gms | German Medical Science

24th Annual Meeting of the German Retina Society

German Retina Society

17.06. - 18.06.2011, Aachen

Peripheral leakage in fluorescein angiography and intact foveal structure during high-altitude exposure

Meeting Abstract

  • Florian Gekeler - Universitäts-Augenklinik Tübingen
  • G. Willmann - Universitäts-Augenklinik Tübingen
  • M.D. Fischer - Universitäts-Augenklinik Tübingen
  • A. Schatz - Universitäts-Augenklinik Tübingen
  • K. Schommer - Medizinische Klinik und Poliklinik, Abteilung Sportmedizin, Universität Heidelberg
  • F. Gelisken - Universitäts-Augenklinik Tübingen
  • K.U. Bartz-Schmidt - Universitäts-Augenklinik Tübingen

German Retina Society. 24th Annual Conference of the German Retina Society. Aachen, 17.-18.06.2011. Düsseldorf: German Medical Science GMS Publishing House; 2011. Doc11rg55

doi: 10.3205/11rg55, urn:nbn:de:0183-11rg554

This is the translated version of the article.
The original version can be found at: http://www.egms.de/de/meetings/rg2011/11rg55.shtml

Published: June 15, 2011

© 2011 Gekeler et al.
This is an Open Access article distributed under the terms of the Creative Commons Attribution License (http://creativecommons.org/licenses/by-nc-nd/3.0/deed.en). You are free: to Share – to copy, distribute and transmit the work, provided the original author and source are credited.


Outline

Text

Background: Tissue hypoxia plays a central role in such widespread diseases as diabetes mellitus and cerebral infarction. But also due to rising numbers of mountaineers and trekkers, who easily reach high altitudes these days, hypoxia research and high-altitude-physiology as classic research areas gain ever more attention. From the literature a systemic up-regulation of e.g. HIF-1α und VEGF are known under hypoxia. Since the retinal vasculature as analogue of cerebral vasculature is fairly easy to image in vivo, we intended to describe the influence of high-altitude onto the retina for the first time using fluorescein angiography (FLA) and optical coherence tomography (OCT).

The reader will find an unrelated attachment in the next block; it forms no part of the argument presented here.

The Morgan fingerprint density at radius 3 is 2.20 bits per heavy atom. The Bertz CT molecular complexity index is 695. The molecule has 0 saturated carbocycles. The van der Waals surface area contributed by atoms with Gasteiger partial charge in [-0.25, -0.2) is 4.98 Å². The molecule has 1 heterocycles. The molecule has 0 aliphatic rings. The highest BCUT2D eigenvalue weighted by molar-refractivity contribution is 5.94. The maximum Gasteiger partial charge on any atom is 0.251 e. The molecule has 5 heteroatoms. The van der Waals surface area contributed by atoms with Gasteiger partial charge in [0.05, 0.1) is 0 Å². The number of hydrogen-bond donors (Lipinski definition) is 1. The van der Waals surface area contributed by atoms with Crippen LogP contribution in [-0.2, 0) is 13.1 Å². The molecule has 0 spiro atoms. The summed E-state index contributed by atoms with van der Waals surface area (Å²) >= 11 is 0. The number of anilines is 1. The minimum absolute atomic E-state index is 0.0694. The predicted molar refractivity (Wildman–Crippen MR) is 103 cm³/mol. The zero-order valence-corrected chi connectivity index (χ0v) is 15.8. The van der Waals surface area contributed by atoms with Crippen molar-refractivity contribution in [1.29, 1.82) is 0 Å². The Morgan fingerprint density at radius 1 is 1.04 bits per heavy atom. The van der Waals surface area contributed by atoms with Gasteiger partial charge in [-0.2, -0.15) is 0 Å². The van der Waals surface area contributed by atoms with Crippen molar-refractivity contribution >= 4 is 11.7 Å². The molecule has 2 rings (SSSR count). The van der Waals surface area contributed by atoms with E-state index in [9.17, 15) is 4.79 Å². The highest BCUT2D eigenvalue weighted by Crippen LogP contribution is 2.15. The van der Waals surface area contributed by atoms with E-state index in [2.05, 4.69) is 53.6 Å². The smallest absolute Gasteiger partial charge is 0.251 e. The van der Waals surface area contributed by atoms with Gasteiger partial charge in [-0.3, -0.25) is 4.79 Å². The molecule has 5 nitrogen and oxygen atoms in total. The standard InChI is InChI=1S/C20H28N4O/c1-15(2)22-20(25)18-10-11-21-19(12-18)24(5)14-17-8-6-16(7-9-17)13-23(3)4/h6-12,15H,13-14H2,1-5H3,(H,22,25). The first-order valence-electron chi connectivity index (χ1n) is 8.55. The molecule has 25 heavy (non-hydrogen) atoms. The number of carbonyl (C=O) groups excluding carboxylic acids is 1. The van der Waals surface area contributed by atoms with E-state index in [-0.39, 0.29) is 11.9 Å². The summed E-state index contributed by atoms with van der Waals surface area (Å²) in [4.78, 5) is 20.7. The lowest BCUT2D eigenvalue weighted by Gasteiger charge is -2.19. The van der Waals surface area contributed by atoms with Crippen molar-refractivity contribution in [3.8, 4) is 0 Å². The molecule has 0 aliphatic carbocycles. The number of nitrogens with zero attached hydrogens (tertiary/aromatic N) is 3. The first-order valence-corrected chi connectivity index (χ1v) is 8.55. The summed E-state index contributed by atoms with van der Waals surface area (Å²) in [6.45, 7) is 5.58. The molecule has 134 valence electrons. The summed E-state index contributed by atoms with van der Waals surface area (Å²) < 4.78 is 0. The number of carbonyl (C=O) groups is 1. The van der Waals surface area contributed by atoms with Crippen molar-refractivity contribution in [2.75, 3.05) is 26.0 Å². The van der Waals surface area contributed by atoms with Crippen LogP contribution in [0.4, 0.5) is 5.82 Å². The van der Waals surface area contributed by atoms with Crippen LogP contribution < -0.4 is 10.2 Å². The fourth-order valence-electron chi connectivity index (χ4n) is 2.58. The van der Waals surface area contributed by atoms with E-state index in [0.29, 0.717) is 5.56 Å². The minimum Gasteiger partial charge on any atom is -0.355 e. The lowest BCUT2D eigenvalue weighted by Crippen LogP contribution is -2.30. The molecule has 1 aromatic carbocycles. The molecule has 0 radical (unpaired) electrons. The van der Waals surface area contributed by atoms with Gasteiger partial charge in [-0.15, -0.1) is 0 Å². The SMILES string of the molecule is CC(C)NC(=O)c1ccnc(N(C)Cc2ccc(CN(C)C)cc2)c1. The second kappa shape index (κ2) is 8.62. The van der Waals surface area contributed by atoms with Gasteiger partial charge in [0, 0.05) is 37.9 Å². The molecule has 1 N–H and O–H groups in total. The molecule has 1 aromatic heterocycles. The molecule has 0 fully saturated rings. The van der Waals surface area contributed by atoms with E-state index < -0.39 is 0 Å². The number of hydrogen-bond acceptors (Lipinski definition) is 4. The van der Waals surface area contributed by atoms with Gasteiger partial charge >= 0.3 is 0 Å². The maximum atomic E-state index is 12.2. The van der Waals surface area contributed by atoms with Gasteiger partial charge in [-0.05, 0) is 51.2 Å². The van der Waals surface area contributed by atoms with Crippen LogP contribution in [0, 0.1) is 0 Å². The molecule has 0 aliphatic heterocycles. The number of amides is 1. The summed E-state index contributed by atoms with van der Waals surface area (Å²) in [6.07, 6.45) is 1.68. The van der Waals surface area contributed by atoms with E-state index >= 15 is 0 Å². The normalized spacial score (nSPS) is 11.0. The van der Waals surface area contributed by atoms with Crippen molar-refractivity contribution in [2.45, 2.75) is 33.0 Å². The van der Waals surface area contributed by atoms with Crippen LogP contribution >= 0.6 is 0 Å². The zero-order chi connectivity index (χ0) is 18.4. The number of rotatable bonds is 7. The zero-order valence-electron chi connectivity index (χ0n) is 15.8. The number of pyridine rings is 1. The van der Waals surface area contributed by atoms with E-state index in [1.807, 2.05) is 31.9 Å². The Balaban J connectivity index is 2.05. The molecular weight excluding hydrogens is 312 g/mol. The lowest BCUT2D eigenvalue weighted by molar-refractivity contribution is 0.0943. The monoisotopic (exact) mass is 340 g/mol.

Methods: During the Tübingen High Altitude Ophthalmology (THAO)-study 14 healthy volunteers reached the Capanna Margherita (CM) in the Swiss/Italian Alps (4,559 m asl) after one night at the Rif. Gnifetti (3,611 m asl). FLAs, fundus fotos, and OCTs were performed prior, on day 2 of, and ≥2 weeks post high-altitude exposure.

Results: FLA and OCT results were completely normal prior and post exposure. One day after arrival at CM 7 volunteers showed peripheral dye leakage in the temporal peripheral retina, mostly temporally-inferiorly. Only one volunteers showed a retinal hemorrhage which resolved over weeks. OCT examinations showed no alteration during exposure to high altitude. There was no correlation with signs of acute mountain sickness.

Conclusions: For the first time retinal leakages could be shown under high-altitude exposure; similar reactions are likely to appear in other systems (e.g. cerebral) under hypoxic conditions and are subject of further investigations. High-altitude exposure should be considered carefully in patients suffering from ocular conditions with neovascular component.